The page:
When you think of fashion models, often tall, leggy and thin come to mind. But last Saturday, a lecture featuring former i-D Magazine editor, Caryn Franklin, opened up a discussion on diversity in fashion. Franklin said from the start that she didn’t want to recruit students to her way of thinking, but rather to be aware of the lack of diversity in fashion and acknowledge the need for debate.
Students from the fashion program gathered for the Saturday morning lecture, which was hosted by the Fashion Diversity Lab at Ryerson. The event was moderated by associate professor, Ben Barry, who also runs a modeling agency that represents above average, mature and models with visible disabilities. After the lecture, first-year fashion students had a project incorporating diversity where they designed garment illustrations, while others created blog posts or fashion editorial concepts. The goal of the day was for fashion students to create garments or media that incorporate diversity into fashion.
But with Fashion week happening in Toronto this week, the message behind the event was far-reaching and reflective of our culture and habits as consumers.
In her lecture, Franklin said that our culture is destabilized, thanks to a focus on brands in fashion, instead of empowering the individual. In the past, fashion reflected culture. In the sixties, hemlines rose as females were expressing their sexuality. The same can be said for wearing masculine cuts and denim in the seventies as women championed equality. The 80s power suit is another example of fashion reflecting how women were taking charge in the boardroom. Franklin said that in the recent past, fashion has been dominated by the brand imagery. And that imagery is a default of a young, white and impossibly thin girl, that is forever stuck between girlhood and womanhood.
“What I hope you are taking away from me is the power fashion has. Because the amount of imagery that we now see means that we are building up our own identity through fashion imagery,” Franklin says. She added that the ideals pictured in fashion influence the way we see ourselves.
That is what led her and a group of other fashion industry heavyweights to create All Walks Beyond the Catwalk, a campaign founded in 2009, that promotes diversity in fashion. They have created numerous campaigns coinciding with London Fashion Week that feature models from all walks of life. The campaign wanted to illustrate how diversity is aspirational as well, not just the default of thin.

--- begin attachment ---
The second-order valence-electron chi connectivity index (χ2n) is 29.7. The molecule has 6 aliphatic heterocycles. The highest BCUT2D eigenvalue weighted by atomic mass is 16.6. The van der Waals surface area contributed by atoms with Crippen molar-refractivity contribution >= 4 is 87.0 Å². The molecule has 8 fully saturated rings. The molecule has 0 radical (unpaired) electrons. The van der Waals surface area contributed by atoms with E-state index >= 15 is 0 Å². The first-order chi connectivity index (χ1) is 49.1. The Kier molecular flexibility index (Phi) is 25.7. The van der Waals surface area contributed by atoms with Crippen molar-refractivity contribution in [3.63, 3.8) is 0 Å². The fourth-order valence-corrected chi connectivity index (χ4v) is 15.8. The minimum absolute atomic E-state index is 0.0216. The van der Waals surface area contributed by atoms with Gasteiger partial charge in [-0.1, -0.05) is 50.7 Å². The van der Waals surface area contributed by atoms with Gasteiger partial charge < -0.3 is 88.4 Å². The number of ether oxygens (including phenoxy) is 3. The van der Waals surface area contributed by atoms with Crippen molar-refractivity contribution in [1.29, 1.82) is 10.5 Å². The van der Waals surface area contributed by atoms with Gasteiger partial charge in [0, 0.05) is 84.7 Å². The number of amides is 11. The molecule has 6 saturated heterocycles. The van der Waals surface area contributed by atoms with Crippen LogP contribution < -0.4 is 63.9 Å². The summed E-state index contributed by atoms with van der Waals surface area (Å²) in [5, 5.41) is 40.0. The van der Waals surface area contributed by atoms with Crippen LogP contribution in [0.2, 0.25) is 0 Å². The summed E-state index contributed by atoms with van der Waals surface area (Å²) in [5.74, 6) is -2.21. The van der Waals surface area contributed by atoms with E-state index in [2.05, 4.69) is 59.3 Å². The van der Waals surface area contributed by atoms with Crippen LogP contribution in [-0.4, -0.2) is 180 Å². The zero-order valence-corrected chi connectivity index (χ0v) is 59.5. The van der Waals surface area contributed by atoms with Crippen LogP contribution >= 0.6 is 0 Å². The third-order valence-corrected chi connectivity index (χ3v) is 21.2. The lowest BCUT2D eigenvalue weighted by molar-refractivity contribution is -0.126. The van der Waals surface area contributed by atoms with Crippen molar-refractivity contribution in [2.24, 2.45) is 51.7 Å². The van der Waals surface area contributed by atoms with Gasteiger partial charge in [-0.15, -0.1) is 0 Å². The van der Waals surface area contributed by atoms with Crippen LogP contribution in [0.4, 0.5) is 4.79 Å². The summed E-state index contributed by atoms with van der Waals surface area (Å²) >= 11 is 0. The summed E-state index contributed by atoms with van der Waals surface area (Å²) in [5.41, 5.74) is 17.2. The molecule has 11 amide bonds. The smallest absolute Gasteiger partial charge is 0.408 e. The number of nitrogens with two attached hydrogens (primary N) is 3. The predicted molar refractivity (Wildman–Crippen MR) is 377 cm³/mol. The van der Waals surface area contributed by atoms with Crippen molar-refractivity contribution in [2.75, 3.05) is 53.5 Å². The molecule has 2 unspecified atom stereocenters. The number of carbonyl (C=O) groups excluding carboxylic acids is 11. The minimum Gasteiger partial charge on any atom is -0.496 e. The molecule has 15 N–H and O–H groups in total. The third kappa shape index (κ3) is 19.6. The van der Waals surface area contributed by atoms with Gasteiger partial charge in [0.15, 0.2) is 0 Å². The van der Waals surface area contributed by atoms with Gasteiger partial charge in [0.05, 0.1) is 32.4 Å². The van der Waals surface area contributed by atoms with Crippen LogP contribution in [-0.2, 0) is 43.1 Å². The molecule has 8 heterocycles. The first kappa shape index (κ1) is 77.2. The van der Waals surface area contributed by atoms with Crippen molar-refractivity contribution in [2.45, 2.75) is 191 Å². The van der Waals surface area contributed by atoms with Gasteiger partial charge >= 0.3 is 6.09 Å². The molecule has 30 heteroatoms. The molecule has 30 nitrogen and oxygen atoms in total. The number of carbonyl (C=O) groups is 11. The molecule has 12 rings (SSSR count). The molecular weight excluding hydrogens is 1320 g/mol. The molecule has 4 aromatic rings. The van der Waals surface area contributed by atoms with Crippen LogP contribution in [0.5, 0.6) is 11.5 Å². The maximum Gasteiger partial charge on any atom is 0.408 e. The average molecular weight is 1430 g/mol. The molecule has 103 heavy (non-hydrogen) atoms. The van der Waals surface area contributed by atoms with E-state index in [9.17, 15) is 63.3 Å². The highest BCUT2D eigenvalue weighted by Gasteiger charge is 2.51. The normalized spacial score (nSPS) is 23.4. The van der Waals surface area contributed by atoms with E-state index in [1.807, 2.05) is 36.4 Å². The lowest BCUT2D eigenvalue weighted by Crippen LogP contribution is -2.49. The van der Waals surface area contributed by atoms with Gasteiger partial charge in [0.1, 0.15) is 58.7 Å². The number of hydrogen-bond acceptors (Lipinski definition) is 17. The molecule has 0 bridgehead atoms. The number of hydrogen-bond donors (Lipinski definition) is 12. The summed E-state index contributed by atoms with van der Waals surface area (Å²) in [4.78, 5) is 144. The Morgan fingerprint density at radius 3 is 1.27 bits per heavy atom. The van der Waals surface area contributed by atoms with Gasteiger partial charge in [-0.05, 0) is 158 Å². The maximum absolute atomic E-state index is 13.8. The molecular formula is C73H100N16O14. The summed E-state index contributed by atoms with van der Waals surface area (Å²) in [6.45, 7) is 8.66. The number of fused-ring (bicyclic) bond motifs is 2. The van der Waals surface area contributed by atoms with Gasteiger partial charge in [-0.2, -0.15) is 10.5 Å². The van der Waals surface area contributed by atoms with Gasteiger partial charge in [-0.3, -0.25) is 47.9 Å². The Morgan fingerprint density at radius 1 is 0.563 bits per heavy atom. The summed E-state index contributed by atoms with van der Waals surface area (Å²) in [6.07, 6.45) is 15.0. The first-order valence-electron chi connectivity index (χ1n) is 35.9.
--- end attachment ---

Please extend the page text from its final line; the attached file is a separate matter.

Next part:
Franklin has been lecturing at other fashion schools across the U.K. on behalf of All Walks, because she wanted to influence the next generation in the fashion industry.
“You are the new power brokers. There is no point talking to an industry that is currently in the process of trying to survive…” adds Franklin.
The industry today might be enamoured with promoting images of youth and emaciation, but Franklin highlighted that the biggest markets for purchasing fashion are often women past their thirties. She also said that the fashion industry cannot ignore China’s buying power. Fashion that speaks to older and more diverse clientele will make the customer feel good and ultimately, purchase more and bolster the fashion industry.
Franklin said, “We are not against young, white and thin. All states of feminity and masculinity are beautiful. It’s about how you frame it. And you, as the next generation of creatives have that power within your fingertips to make everybody that you come into contact with look great and feel great.”
You can also read a version of this article in the upcoming issue of the Ryersonian.